The surface of the pool is almost entirely smooth except for the area where the liner is fused together. Even so, when compared to a concrete pool, a vinyl liner is much gentler on the skin.

5. Do-It-Yourself

If you so choose, you can install the liner pool yourself, which cuts around $10,000-$15,000 off the overall price. However, doing so may take longer than it would if you have a professional do it.

Cons of Vinyl Liners

1. Durability

Since liners are less than a millimeter in thickness, it can be easy to tear or puncture them.

You will also have to replace the liner every 4-9 years since natural wear and tear can take its toll on the pool. Therefore, you will have to factor in $6,000-$6,500 each time the liner must be replaced.

2. Warranty

Warranties are often presented with the advertisement that liners are fully covered. However, there is a lot of “fine print” that you may not be aware of.

For example, you may find that:

  • Warranties only fully cover a manufacturer defect in the liner for the first 2-5 years
  • After 2-5 years, the warranty becomes prorated and you become responsible for covering a higher percentage of the cost

3. Not Too Compatible with Salt Systems

Saltwater systems are only usable if your vinyl liner pool has polymer wall panels. If your vinyl liner pool has metal wall panels, you shouldn’t use a saltwater system since it can corrode the walls if not properly grounded.

4. Algae Growth

Although vinyl liner pools are mostly non-porous, there are some areas where algae can grow.

These areas may include:

  • Where the steps attach to the pool
  • Lighting areas
  • Areas where the liner is fused together

How Are Vinyl Liner Pools Made?


As previously mentioned, it takes about 4-8 weeks to complete the installation of a vinyl liner pool.

Now, since it’s important for you to know how the pool is made, we’ve outlined the different steps to fully complete a vinyl liner pool.

Step 1: Vinyl Liner Excavation (1-2 Days)

Before the actual process of building the pool can begin, the builders will need to excavate the area where your pool will be located.

The hole is typically dug about 30 inches larger than what the pool will be in perimeter.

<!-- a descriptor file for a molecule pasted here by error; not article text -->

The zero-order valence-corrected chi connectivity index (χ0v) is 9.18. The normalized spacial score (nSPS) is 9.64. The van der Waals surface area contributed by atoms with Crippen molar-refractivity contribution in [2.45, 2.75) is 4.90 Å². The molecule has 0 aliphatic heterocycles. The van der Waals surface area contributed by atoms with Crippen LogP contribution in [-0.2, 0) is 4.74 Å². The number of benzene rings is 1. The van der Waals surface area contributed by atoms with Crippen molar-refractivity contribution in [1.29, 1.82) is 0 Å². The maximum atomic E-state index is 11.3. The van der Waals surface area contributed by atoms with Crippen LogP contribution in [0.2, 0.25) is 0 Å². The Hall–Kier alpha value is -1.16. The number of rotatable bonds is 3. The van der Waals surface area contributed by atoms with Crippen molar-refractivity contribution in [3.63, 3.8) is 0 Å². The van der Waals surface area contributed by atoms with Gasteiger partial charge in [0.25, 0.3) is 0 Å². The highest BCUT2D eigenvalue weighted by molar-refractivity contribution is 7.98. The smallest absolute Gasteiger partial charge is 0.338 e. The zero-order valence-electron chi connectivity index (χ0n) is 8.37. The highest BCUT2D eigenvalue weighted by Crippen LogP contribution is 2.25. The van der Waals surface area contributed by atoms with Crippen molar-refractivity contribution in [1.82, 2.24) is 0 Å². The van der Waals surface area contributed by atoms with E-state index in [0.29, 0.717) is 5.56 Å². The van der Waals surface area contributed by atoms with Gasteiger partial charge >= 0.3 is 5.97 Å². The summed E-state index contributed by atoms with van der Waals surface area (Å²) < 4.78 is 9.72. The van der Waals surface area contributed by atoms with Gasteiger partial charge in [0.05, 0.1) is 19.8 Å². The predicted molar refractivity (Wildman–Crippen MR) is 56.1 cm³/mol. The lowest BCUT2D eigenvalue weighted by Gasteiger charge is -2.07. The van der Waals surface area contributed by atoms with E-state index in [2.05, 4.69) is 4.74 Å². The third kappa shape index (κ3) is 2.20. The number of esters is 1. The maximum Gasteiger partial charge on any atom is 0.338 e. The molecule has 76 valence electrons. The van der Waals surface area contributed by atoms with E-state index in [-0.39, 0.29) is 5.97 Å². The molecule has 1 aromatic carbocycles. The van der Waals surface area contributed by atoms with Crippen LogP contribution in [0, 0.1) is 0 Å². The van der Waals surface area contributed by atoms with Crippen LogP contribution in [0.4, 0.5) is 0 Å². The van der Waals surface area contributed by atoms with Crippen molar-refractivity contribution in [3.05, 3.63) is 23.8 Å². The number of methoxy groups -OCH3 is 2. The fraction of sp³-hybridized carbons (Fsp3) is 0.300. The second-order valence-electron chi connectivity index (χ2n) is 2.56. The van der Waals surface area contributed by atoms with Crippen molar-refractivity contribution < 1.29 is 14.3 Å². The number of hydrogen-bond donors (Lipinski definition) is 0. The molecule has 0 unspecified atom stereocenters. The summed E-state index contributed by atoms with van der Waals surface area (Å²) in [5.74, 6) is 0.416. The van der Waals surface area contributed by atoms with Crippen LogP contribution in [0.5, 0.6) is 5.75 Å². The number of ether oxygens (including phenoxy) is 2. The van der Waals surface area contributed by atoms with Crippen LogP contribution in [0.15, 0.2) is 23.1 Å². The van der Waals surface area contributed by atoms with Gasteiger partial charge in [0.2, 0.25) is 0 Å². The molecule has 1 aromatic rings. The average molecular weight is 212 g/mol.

Step 2: Wall Panel Assembly (1 Day)

This step requires the builders to bolt and secure the wall panels together. In other words, the perimeter of the pool is built.

Any steps are built into the pool during this step as well.

Step 3: Concrete Footing (1/2 Day)

Once the perimeter is assembled, concrete is laid around the outside of the walls to firmly keep them in place.

Step 4: Plumbing (1 Day)

The pump and filter system is installed. This allows for the water in the pool to be filteredcleaned and possibly sanitized if you so choose (keep in mind that sanitization increases cost).

Step 5: Base Installation (1-2 Days)

The earth that is exposed within the perimeter of the pool is covered with vermiculite or grout. Then, the builders smooth out the material and allow it to dry.

Step 6: Liner Installation (1 Day)

The liner is laid onto the vermiculite or grout base. It is then connected to a track that is attached to the top of the wall panels.

Once the liner is connected around the entire perimeter of the pool, the builders remove any wrinkles that may be present.

The builders then begin filling the pool with water and cut areas for lights, skimmers, jets, or steps.

Then, the builders continue to fill the pool with water.

Step 7: Patio Installation

This step takes the longest to complete and before it can begin, a bonding inspection needs to be completed.

Once completed, the builders can begin the landscaping process that will surround the pool.

Basically, your yard can be transformed in this process, which is why it takes the longest to complete.

Step 8: Pool Start-Up

Water chemistry is tested to make sure the pH level of the water is balanced and safe to swim in.

The filter is then cleaned until the water is clear and ready for you to begin using!

Is This Everything You Need to Know?

By now, you have a much more in-depth understanding of how a vinyl liner pool is made as well as its pros and cons.

However, there is still a ton for you to learn, especially in comparison to fiberglass and concrete pools. You can find this information Here!

Get a free swimming pool service quote today!